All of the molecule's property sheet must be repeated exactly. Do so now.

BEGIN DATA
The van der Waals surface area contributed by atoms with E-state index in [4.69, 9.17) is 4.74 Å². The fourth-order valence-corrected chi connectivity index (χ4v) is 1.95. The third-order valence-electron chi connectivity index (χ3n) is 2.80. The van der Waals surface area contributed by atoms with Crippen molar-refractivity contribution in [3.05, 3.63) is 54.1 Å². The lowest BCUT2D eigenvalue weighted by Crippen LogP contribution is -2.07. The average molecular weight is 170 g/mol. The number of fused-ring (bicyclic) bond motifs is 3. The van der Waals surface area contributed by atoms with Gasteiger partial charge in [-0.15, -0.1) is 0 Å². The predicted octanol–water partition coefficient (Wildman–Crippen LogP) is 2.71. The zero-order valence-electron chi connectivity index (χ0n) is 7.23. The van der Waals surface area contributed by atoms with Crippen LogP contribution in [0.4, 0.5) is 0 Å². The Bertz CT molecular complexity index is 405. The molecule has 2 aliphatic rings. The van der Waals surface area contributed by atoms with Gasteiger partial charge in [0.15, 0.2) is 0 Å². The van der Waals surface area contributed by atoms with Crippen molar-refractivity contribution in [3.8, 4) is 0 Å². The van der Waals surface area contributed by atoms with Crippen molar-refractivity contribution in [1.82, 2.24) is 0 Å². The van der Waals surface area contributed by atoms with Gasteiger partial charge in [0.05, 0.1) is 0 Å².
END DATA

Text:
The van der Waals surface area contributed by atoms with E-state index in [4.69, 9.17) is 4.74 Å². The fourth-order valence-corrected chi connectivity index (χ4v) is 1.95. The third-order valence-electron chi connectivity index (χ3n) is 2.80. The van der Waals surface area contributed by atoms with Crippen molar-refractivity contribution in [3.05, 3.63) is 54.1 Å². The lowest BCUT2D eigenvalue weighted by Crippen LogP contribution is -2.07. The average molecular weight is 170 g/mol. The number of fused-ring (bicyclic) bond motifs is 3. The van der Waals surface area contributed by atoms with Gasteiger partial charge in [-0.15, -0.1) is 0 Å². The predicted octanol–water partition coefficient (Wildman–Crippen LogP) is 2.71. The zero-order valence-electron chi connectivity index (χ0n) is 7.23. The van der Waals surface area contributed by atoms with Crippen LogP contribution in [0.4, 0.5) is 0 Å². The Bertz CT molecular complexity index is 405. The molecule has 2 aliphatic rings. The van der Waals surface area contributed by atoms with Gasteiger partial charge in [0.15, 0.2) is 0 Å². The van der Waals surface area contributed by atoms with Crippen molar-refractivity contribution in [3.8, 4) is 0 Å². The van der Waals surface area contributed by atoms with Crippen molar-refractivity contribution in [1.82, 2.24) is 0 Å². The van der Waals surface area contributed by atoms with Gasteiger partial charge in [0.05, 0.1) is 0 Å².